Spreading the good news of business intelligence (BI) technology requires marketing, but good news alone will not be enough to move people to action. Max Russell explains how IT can leverage good marketing practices to improve its effectiveness in implementing and supporting BI in the enterprise. Marketing IT In-House: Good News Is Not Enough (TDWI)

Cloud computing has changed how IT operate and interact with its business constituents. Pierre Moncassin discusses how IT needs to transform itself towards providing services in a software-defined data center environment. A New Angle on the Classic Challenge of Retained IT (VMware CloudOps)

Decision making is the most prominent and critical element of a leader’s responsibility. When it comes to effective decision making, Eric McNulty outlines the four key tests of any critical decision. The Four Rs of High-Stakes Decision Making (Strategy+Business)

Fresh Links Sundae – September 21, 2014 Edition

Fresh Links Sundae encapsulates information I have come across during the past week. Often they are from the people whose work I admire or resonate with me. I hope you will find these ideas thought-provoking at the minimum. Even better, I hope these ideas will, over time, help my fellow IT pros make better decisions, be awesome, and kick ass!

In a 9-part series, William Vorhies discusses the important considerations that can help you determine which NoSQL technology is appropriate for your project. Parts one through five are listed here to start things out. 9 Lessons: Picking the Right NoSQL Tools  Lesson 2: NoSQL Databases are Good for Everything – Except Maybe this One Thing  Lesson 3: Open Source, Distribution, or Suite  Lesson 4: Features Common to (Most) NoSQL/NewSQL Databases  Lesson 5: Key Value Stores (AKA ‘Tuple’ Stores) (Data Science Central)

Cloud computing is here to stay, and many organizations have begun implementing their private clouds. Thomas Bittman talks about ten reasons why most organization fails to get the most out of their private cloud efforts. Why Are Private Clouds Failing? (Gartner Blogs)

Many organizations hire for skills and aptitude, but are there other elements that play an even more critical role in the organization’s success? Stephen Mann suggests that the attitude of the IT staff can go a long way in shaping and promoting their organization’s chance to succeed. Working In IT: Does Your Attitude Determine You… (ServiceNow)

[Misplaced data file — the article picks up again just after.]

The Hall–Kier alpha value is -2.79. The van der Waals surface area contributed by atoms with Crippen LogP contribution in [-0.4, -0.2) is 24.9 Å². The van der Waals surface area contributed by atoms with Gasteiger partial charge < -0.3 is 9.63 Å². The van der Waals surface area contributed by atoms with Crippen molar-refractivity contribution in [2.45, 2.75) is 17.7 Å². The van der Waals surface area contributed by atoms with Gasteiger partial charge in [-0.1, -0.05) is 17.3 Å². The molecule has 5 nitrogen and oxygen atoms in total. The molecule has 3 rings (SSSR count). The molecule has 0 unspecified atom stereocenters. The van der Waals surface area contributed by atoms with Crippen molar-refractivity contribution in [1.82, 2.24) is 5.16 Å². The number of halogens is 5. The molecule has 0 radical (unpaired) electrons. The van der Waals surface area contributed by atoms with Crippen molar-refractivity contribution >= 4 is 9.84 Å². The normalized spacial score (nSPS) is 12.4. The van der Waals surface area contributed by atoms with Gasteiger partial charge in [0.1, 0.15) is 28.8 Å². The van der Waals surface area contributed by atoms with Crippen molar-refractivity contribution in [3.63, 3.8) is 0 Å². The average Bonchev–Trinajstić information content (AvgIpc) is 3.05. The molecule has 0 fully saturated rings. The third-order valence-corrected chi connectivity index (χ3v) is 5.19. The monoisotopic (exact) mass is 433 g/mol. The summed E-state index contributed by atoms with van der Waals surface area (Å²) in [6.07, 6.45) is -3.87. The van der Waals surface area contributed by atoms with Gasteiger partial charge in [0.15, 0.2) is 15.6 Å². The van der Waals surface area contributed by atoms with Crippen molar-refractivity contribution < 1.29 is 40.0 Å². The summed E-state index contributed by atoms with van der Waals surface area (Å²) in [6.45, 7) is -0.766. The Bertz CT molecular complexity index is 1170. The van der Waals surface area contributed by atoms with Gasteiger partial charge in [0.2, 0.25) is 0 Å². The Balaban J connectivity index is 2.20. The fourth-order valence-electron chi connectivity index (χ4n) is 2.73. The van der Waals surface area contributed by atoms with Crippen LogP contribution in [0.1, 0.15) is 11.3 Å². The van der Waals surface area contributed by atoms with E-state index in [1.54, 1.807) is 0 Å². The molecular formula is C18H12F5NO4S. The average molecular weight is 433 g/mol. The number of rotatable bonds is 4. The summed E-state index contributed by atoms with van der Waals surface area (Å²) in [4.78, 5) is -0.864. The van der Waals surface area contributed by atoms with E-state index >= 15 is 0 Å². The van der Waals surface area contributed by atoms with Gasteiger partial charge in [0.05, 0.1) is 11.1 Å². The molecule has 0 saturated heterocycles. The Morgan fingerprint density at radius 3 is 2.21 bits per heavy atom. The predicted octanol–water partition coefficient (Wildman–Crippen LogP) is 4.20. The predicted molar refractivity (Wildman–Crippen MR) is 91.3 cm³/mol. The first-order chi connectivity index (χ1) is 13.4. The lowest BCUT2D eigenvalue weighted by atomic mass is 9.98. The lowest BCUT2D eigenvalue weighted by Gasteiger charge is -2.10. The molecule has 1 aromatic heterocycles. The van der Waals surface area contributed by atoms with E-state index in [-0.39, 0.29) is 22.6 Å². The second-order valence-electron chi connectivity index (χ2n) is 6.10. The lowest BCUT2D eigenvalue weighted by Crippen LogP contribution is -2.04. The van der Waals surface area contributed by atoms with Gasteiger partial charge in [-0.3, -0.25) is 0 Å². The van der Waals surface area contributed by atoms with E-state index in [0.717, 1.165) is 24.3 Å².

Effective software asset management (SAM) is a crucial component of any IT operation, but the scope of SAM needs to be well-defined and precise, or it could become unmanageable quickly. Brent Jarnell talks about what to consider when designing your SAM practice. Setting the scope in SAM design (The ITAM Review)

When operating a complex system, it is often difficult to grasp the potential connections between many data sources which are part of the system. Rita McGrath explains how predictive analytics can now help organizations gain more insights into their business by bringing more disparate data stores together. To Make Better Decisions, Combine Datasets (Harvard Business Review)

When adopting a non-waterfall project management practice, some organizations had to face the decision of whether to adopt Scrum or Kanban. Simon Morris discusses the similarities and differences of those two approaches and how to be successful with either. Scrum vs. Kanban (The ITSM Review)

Many IT organizations have a significant portion of their budget goes into maintaining operations and application portfolio. Pearl Zhu gives suggestions on managing a balanced IT portfolio and how to run IT more effectively. IT Portfolio Management (Future of CIO)

Conducting proof-of-concept (POC) projects to test out a new idea is a popular approach, but many POC efforts fall into the traps of wasted valuable time and resources. Bob Lewis talks about how to avoid those traps when conducting POCs. How to prove a proof of concept (IS Survivor Publishing)